Moreover, co-founder of Morgan Digital Creek Anthony Pompliano adds that Bitcoin is attractive due to its ability to provide asymmetric returns, citing that it has “proven to be non-correlated (with the ongoing trade war) and to provide an asymmetric return compared against traditional assets.”
Will Bitcoin replace gold?
Among all the safe haven assets, gold is arguably one of the safest, which is mainly due to how it has maintained its historical value over time. But with cryptocurrencies being introduced, the precious metal may just get kicked out of the running. In fact, fresh data from Bloomberg reveals that gold has shown strong correlations to Bitcoin since June, showing .0837 correlation. A correlation coefficient of 1 indicates that the two assets move together in tandem, while a -1 indicates movement in opposite directions. In other words, when gold moves up, so does Bitcoin.
While some financial investors are celebrating Bitcoin and the like, not everyone in the finance sector agrees that cryptocurrencies are the solution. In an opposing view, financial experts FXCM argue that the supply and regulations surrounding gold makes it a safer haven, given that it has a more certain supply and clearer regulations compared to cryptocurrency. They say gold is simply much more reliable and less volatile than Bitcoin.
However, perhaps instead of asking whether or not Bitcoin can replace gold, we should try to accept that the two assets can exist in a complementary fashion. With gold being a long-term safe asset, and cryptocurrency as a hedge for geopolitical tensions and other short-term situations, investing in both could be the safest choice.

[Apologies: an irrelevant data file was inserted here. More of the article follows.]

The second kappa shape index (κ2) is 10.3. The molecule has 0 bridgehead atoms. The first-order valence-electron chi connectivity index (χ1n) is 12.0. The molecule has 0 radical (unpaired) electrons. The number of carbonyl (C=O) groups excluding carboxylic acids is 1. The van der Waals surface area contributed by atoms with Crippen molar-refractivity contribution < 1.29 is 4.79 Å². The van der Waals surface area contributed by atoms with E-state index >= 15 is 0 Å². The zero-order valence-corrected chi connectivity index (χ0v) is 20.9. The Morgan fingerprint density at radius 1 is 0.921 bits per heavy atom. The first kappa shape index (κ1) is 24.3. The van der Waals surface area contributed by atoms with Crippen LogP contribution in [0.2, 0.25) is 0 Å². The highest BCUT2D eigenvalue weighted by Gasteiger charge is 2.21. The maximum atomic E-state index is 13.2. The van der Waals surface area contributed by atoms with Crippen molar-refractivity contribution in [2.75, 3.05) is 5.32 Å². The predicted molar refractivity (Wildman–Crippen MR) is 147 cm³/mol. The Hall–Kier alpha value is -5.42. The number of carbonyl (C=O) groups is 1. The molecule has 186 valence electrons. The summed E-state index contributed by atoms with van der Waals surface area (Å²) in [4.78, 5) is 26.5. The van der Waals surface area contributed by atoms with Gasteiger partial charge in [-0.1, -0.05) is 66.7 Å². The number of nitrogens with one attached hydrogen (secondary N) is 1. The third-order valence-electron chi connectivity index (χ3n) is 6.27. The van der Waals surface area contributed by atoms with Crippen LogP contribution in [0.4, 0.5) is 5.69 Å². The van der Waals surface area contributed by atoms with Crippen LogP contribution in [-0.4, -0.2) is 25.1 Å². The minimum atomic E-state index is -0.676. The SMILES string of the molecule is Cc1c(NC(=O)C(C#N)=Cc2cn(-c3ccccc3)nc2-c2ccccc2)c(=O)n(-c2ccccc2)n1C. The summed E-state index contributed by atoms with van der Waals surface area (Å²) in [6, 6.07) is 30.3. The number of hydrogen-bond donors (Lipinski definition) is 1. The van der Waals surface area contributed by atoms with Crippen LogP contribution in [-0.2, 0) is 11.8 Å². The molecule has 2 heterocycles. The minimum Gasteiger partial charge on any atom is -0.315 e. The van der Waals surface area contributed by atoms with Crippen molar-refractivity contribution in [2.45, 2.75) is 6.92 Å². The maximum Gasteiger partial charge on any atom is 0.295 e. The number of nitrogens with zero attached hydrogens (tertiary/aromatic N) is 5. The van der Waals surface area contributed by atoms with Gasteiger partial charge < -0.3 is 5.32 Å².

Another cryptocurrency option to consider: stablecoins
While Bitcoin certainly serve as a way to make transactions easier, its volatility and high transaction fees aren’t always appealing to some investors. Fortunately, there exists a cryptocurrency that is less volatile in nature – stablecoins. These are tied to local currencies such as the Japanese yen, US dollar, and even the Chinese yuan, which solidifies their stability.
However, whereas Bitcoin and other cryptos are seen as viable investments, our article on the ‘A To Z Of Stablecoins’’ emphasises that stablecoins are not an investment. Rather, they serve the conventional purpose of being a medium of exchange.
Furthermore, the conversion rates are never in question, as stablecoins are backed by real currencies. And as they are essentially one-to-one with real money, liquidity is not a problem. Furthermore, stablecoins promote financial inclusion, since economies that are based in cash can still use stablecoins and access the wider world of cryptocurrencies.
Hedge against chaos
With the world economy in turmoil, finding safe-haven assets is vital to ensure an investor’s protection. Although cryptocurrencies are rising and claiming a place right next to gold and bonds, not all financial experts believe in hiding behind the volatile tendencies of the asset. Nonetheless, with stablecoins in the mix, cryptocurrencies can serve as a hedge against the chaos of the global political landscape.